In yet another embodiment, a display apparatus comprising means for receiving image data is provided. The display apparatus also includes means for deriving an addressing order based at least in part on one or more attributes of the image data and means for presenting the processed image data to a display in accordance with the derived addressing order.

In still another embodiment, a system is provided for displaying data on an array of interferometric modulators. The system may include a server configured to calculate an addressing order for image data. The system further includes a client device comprising a display and configured to receive the image data and the calculated addressing order from the server, and to display the image data on the array by addressing the array according to the addressing order.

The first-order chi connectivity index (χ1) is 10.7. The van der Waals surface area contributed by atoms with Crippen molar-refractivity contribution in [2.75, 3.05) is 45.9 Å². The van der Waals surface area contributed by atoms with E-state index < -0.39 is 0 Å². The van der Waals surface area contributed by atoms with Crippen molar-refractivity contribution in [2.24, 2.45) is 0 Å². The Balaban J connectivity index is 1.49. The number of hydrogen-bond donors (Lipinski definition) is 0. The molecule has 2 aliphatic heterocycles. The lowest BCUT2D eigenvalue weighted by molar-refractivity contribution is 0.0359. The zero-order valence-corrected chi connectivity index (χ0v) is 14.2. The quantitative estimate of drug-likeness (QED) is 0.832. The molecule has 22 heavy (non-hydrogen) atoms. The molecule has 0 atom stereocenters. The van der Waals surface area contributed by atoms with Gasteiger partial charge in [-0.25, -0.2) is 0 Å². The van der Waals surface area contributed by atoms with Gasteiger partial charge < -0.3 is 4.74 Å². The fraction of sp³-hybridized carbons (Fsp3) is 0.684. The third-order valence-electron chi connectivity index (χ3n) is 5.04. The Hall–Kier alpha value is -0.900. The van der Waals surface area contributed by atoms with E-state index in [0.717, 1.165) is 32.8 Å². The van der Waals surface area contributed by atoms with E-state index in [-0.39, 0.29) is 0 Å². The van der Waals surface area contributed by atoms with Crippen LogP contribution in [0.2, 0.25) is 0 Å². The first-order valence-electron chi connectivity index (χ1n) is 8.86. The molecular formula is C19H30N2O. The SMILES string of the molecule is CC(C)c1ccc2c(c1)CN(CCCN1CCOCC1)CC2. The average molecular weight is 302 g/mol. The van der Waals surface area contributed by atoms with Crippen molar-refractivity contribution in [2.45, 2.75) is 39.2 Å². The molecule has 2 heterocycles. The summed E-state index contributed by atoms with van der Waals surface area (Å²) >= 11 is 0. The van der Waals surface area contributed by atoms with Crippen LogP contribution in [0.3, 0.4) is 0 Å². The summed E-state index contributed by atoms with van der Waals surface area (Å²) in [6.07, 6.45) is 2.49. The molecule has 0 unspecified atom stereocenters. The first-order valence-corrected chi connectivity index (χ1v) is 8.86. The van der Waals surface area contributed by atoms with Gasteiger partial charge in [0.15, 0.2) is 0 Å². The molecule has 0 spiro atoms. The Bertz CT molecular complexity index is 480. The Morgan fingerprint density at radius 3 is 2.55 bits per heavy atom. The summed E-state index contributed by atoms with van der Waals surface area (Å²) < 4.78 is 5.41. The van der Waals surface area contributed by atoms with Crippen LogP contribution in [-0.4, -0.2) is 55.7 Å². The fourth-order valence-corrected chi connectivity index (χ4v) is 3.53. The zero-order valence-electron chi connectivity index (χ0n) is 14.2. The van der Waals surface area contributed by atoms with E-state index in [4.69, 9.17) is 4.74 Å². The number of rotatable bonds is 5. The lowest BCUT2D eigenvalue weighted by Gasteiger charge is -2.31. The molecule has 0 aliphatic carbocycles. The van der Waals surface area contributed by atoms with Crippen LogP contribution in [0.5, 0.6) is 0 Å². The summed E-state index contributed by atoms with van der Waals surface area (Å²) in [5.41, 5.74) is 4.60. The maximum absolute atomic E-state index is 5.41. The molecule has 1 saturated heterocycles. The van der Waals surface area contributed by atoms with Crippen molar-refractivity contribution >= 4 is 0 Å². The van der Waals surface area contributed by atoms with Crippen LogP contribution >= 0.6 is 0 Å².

BRIEF DESCRIPTION OF THE DRAWINGS

FIG. 1 is an isometric view depicting a portion of one embodiment of an interferometric modulator display in which a movable reflective layer of a first interferometric modulator is in a relaxed position and a movable reflective layer of a second interferometric modulator is in an actuated position.

FIG. 2 is a system block diagram illustrating one embodiment of an electronic device incorporating a 3×3 interferometric modulator display.

FIG. 3 is a diagram of movable mirror position versus applied voltage for one exemplary embodiment of an interferometric modulator of FIG. 1.

FIG. 4 is an illustration of two sets of row and column voltages that may be used to drive an interferometric modulator display.